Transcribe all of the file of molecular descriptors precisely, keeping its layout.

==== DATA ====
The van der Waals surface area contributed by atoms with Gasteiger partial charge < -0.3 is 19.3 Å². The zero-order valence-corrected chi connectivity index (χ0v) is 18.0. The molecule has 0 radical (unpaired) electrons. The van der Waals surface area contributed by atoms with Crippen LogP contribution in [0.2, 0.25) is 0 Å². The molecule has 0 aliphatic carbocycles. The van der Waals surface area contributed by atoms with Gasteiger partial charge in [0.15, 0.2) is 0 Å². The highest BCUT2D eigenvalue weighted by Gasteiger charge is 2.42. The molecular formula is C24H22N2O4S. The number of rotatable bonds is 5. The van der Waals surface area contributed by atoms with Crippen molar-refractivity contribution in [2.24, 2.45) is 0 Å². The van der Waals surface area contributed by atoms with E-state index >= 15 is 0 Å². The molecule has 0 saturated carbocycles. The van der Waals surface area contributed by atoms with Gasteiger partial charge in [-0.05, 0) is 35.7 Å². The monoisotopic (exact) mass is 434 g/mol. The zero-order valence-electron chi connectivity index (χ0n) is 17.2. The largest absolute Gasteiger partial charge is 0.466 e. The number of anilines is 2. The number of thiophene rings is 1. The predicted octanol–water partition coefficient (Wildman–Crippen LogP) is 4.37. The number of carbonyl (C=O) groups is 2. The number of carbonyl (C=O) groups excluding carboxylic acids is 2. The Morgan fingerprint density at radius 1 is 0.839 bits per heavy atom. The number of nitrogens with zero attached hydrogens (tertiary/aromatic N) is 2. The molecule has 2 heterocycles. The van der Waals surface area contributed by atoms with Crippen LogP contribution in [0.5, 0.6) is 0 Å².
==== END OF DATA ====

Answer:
The van der Waals surface area contributed by atoms with Gasteiger partial charge < -0.3 is 19.3 Å². The zero-order valence-corrected chi connectivity index (χ0v) is 18.0. The molecule has 0 radical (unpaired) electrons. The van der Waals surface area contributed by atoms with Crippen LogP contribution in [0.2, 0.25) is 0 Å². The molecule has 0 aliphatic carbocycles. The van der Waals surface area contributed by atoms with Gasteiger partial charge in [0.15, 0.2) is 0 Å². The highest BCUT2D eigenvalue weighted by Gasteiger charge is 2.42. The molecular formula is C24H22N2O4S. The number of rotatable bonds is 5. The van der Waals surface area contributed by atoms with Crippen molar-refractivity contribution in [2.24, 2.45) is 0 Å². The van der Waals surface area contributed by atoms with E-state index >= 15 is 0 Å². The molecule has 0 saturated carbocycles. The van der Waals surface area contributed by atoms with Gasteiger partial charge in [-0.05, 0) is 35.7 Å². The monoisotopic (exact) mass is 434 g/mol. The zero-order valence-electron chi connectivity index (χ0n) is 17.2. The largest absolute Gasteiger partial charge is 0.466 e. The number of anilines is 2. The number of thiophene rings is 1. The predicted octanol–water partition coefficient (Wildman–Crippen LogP) is 4.37. The number of carbonyl (C=O) groups is 2. The number of carbonyl (C=O) groups excluding carboxylic acids is 2. The Morgan fingerprint density at radius 1 is 0.839 bits per heavy atom. The number of nitrogens with zero attached hydrogens (tertiary/aromatic N) is 2. The molecule has 2 heterocycles. The van der Waals surface area contributed by atoms with Crippen LogP contribution in [0.5, 0.6) is 0 Å².